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West Virginia Poll examines moral and social issues

CHARLESTON, W.Va. — West Virginians seem to be split on some moral and social issues.

The latest round of the MetroNews Dominion Post West Virginia Poll deals with questions about God’s role in morality, an emphasis on marriage and children and acceptance of homosexuality.

The West Virginia Poll surveyed 404 respondents from all 55 counties. The survey was conducted between Aug.16-26. The confidence interval is +/- 4.9 percentage points.

Role of God in morality

There was a 50-50 split in a question asking respondents to select the statement that best reflects their view of the role of God in morality.

Half responded, “It is not necessary to believe in God in order to be moral and have good values.”

The other half of respondents chose the option “It is necessary to believe in God in order to be moral and have good values.”

“The two big, significant differences are younger people and self-identified conservatives who have opposite points of view on this question,” said professional pollster Rex Repass, the author of the West Virginia Poll.

Of younger people — those between ages 18 and 34 — 60 percent said it’s not necessary to believe in God to have good moral and ethical values.

That compared to 35 percent of those ages 55-64 who answered with that statement.

“So generally, if you’re under 35, you’re more likely to say it’s not necessary to say have a higher being in your life to have good values,” Repass said.

“If you’re older that percentage increases. You’re more likely to believe you have to have God in your life to be moral and have good values.”

Of respondents who labeled themselves as conservative, 73 percent said it is necessary to believe in God to have moral values.

“It does have a plurality of voters who claim to be conservative,” Repass said. “These are registered, likely voters in our sample.”

That compares to 71 percent of self-identified liberals who said it is not necessary to believe in God to be moral and have good values.

Marriage and children

Respondents were nearly evenly split on whether society is better off making a priority of marriage and having children.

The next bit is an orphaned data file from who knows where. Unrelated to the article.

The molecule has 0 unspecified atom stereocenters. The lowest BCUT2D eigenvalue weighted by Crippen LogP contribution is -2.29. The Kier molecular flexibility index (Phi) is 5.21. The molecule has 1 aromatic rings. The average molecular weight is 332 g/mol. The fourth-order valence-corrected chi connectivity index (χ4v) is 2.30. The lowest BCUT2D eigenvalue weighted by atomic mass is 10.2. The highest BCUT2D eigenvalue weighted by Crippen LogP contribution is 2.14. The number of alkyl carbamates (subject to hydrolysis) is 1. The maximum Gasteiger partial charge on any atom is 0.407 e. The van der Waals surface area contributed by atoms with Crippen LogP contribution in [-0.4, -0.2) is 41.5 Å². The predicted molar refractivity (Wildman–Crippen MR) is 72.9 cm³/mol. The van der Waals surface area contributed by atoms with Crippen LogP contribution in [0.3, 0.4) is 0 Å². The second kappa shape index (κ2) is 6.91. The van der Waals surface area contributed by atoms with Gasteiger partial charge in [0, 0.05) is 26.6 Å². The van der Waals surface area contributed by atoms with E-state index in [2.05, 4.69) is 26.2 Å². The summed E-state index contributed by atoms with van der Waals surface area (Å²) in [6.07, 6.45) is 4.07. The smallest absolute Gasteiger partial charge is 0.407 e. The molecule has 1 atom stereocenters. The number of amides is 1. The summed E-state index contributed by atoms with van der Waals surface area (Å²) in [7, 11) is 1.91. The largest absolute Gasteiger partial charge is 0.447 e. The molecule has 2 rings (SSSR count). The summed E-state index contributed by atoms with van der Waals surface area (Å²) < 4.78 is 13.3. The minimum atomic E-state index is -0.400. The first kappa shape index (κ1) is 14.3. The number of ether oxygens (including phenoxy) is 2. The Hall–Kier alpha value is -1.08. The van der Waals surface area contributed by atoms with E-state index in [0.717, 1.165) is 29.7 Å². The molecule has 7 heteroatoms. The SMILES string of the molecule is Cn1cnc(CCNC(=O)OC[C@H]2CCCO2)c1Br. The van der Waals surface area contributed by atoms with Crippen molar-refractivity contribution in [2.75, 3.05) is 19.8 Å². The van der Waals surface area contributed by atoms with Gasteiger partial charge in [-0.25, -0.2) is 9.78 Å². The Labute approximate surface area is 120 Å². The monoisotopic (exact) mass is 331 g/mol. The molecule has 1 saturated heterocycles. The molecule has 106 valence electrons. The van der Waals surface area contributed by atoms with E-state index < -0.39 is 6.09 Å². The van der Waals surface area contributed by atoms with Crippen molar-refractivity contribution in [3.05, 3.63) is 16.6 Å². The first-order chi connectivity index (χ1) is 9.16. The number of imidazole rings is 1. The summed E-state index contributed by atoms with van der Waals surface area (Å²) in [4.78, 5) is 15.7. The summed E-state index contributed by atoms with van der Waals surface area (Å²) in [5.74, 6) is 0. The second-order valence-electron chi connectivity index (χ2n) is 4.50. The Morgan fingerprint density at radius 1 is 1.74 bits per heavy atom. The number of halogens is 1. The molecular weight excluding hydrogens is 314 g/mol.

Poll participants were again asked to select the statement best representing their view.

Fifty-three percent agreed that “Society is just as well off if people have priorities other than marriage and children.”

On the other hand, 47 percent responded “Society is better off if people make marriage and children a priority.”

“Again, a fairly even split,” Repass said.

There was again division among different demographic groups.

“A generational gap, an ideological gap and a gender gap in this question,” Repass said.

Younger people, 65 percent, said they were more aligned with the statement accepting priorities other than marriage and children.

“It suggests that younger people — putting off marriage, putting off having children — they believe society is just as well off,” Repass said. “Could be a number of reasons related to being able to afford children, other priorities in their life.”

There was also a gender difference among respondents’ positions.

Fifty-eight percent of women said society is just as well off if people have priorities other than women and children. That was significantly higher than the 42 percent of males agreeing with that position.

By political orientation, about two-thirds of liberals said society is just as well off with priorities other than marriage and children.

Almost two-thirds of conservatives (60 percent) said society is better off if marriage and children are the priority.

Acceptance of homosexuality

Sixty percent agreed with the statement “Homosexuality should be accepted by society.”

Forty percent agreed with “Homosexuality should be discouraged by society.”

“The last 15 or 20 years have changed perspective on that quite a bit,” Repass said. “There’s more accepting of alternative lifestyles, and there’s certainly been plenty of discussion about that over the years.”

Four years ago, the West Virginia Poll showed 56 percent in favor of greater acceptance with 44 percent suggesting society should not encourage homosexuality.

“Public opinion suggests there’s more acceptance than there was four years ago and depending on your age and political orientation,” Repass said.

There are differences among demographics.

Eighty-three percent of self-described liberals agreed that homosexuality should be accepted by society.

Sixty-four percent of those who described themselves as conservatives said homosexuality should be discouraged by society.

There were slight age differences in the responses, too.

More than 50 percent of those above age 55 said homosexuality should be accepted by society. That was a little lower than the percentage of younger respondents taking that position.

“If you look at more conservative respondents, if you look at older respondents you see more objection toward homosexuality,” Repass said. “But overall, there has been more acceptance.”

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